ATHENS, Ga. A mycologist at the University of Georgia has shown for the first time that crucial cell scaffold proteins called septins belong to one of four classes. The discovery could help unlock more information about septins, which are found in most animals, including humans, but not in plants.
The new classifications may lead to improved ways to treat fungal diseases in humans and could later have widespread agricultural applications as well.
Theres increasing evidence that septins are involved with cell division, so their role is very important in many processes, said Dr. Michelle Momany. Even though researchers have found septins in many living things, including humans, fruit flies, mice, fungi, yeasts and even nematodes, this is the first finding of common classifications.
The research was just published in the journal Genetics and was supported by a grant from the National Science Foundation.
Working with the fungus Aspergillus nidulans, Momany found several years ago that septins are crucial to the survival of the organism. That discovery pointed toward methods of treating fungal diseases, which have dramatically increased in the past decade.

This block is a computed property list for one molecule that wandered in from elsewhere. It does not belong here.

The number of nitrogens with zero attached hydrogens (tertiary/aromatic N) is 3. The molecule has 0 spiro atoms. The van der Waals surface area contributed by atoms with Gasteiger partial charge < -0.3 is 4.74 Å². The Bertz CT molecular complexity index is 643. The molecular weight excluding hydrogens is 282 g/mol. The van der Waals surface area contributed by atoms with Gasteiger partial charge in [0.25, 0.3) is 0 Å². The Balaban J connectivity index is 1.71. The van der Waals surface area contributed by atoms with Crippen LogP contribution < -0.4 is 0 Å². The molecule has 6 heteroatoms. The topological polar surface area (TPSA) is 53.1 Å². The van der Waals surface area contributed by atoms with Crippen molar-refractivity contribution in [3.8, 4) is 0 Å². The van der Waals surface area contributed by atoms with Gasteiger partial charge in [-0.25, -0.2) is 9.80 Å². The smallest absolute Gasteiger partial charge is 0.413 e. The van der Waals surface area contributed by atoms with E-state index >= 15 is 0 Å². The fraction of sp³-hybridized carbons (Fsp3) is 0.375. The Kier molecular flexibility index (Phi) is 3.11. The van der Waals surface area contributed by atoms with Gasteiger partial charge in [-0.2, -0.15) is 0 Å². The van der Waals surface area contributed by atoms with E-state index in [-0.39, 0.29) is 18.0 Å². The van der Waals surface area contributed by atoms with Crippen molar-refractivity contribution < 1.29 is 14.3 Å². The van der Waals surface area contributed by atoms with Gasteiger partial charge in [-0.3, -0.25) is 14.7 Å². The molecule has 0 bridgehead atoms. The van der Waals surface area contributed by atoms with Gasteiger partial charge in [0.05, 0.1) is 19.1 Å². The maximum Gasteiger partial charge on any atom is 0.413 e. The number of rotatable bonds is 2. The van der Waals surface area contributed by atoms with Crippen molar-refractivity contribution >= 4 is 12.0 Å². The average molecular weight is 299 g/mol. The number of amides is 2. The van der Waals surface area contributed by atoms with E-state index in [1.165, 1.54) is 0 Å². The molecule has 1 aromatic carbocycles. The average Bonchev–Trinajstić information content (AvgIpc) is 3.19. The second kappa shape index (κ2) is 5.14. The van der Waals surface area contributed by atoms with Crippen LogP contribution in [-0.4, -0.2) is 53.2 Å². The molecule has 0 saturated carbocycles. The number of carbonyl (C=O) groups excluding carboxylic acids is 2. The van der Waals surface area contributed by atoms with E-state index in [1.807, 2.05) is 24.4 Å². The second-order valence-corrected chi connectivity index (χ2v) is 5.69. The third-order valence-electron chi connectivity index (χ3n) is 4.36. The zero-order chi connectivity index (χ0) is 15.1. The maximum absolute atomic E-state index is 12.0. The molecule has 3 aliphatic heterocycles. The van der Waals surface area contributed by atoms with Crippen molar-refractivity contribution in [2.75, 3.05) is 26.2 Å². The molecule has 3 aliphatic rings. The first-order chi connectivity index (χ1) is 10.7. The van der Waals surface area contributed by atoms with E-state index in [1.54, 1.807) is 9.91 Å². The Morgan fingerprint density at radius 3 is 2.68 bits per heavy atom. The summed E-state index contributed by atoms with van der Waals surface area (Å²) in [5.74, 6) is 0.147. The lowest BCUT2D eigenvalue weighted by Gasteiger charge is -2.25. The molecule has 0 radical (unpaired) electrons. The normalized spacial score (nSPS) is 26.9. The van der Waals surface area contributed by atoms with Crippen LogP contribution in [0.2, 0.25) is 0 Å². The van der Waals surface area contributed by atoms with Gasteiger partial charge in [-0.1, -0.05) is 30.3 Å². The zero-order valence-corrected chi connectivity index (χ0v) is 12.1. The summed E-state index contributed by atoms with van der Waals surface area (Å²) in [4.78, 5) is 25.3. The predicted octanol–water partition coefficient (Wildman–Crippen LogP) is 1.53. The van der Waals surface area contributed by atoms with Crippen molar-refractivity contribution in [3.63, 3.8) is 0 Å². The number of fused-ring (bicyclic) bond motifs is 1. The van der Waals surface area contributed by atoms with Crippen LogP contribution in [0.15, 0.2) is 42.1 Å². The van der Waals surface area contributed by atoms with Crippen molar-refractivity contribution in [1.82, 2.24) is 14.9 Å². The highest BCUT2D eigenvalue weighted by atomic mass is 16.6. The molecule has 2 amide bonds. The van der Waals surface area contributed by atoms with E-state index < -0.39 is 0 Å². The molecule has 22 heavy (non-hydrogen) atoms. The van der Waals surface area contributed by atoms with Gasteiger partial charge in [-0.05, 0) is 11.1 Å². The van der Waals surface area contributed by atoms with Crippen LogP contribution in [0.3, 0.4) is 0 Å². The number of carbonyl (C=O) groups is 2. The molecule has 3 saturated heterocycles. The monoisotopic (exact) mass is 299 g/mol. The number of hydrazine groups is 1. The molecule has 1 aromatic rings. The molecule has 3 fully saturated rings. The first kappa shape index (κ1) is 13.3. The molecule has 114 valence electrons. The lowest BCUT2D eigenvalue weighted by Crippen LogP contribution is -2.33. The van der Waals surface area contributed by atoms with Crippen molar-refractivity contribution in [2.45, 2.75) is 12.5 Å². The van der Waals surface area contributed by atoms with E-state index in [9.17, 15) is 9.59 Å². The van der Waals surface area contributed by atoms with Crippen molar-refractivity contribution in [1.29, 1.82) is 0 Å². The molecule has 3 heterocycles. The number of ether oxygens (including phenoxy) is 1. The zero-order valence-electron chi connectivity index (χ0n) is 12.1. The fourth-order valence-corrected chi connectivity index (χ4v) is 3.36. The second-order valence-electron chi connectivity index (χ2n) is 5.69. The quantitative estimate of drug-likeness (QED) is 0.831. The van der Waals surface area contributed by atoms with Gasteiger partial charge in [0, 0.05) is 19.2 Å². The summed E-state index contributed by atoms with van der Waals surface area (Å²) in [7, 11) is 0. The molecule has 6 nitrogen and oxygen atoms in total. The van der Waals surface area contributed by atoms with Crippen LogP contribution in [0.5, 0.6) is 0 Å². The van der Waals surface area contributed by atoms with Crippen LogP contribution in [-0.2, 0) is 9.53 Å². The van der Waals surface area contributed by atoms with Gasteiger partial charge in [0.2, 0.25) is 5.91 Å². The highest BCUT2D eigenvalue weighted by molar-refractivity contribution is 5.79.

Septins are the scaffolds that other parts of the fungal cell wall are built around. While there are more than 1.5 million species of fungi, only about 400 have been proved to be agents of disease in humans and animals. All fungi come in one of two basic forms, molds or yeasts. Molds grow with long, threadlike filaments, while yeasts are characterized by solitary cells that reproduce by budding.
The genus Aspergillus consists of filamentous fungi that can cause disease depending on the condition of their host. People undergoing chemotherapy or those with diseases such as AIDS or tuberculosis are often susceptible to diseases caused by fungi. Worse, pathogenic fungi are becoming harder to kill, and the numbers of those with fungal disease in the U.S. have dramatically increased, according
Contact: Michelle Momany
University of Georgia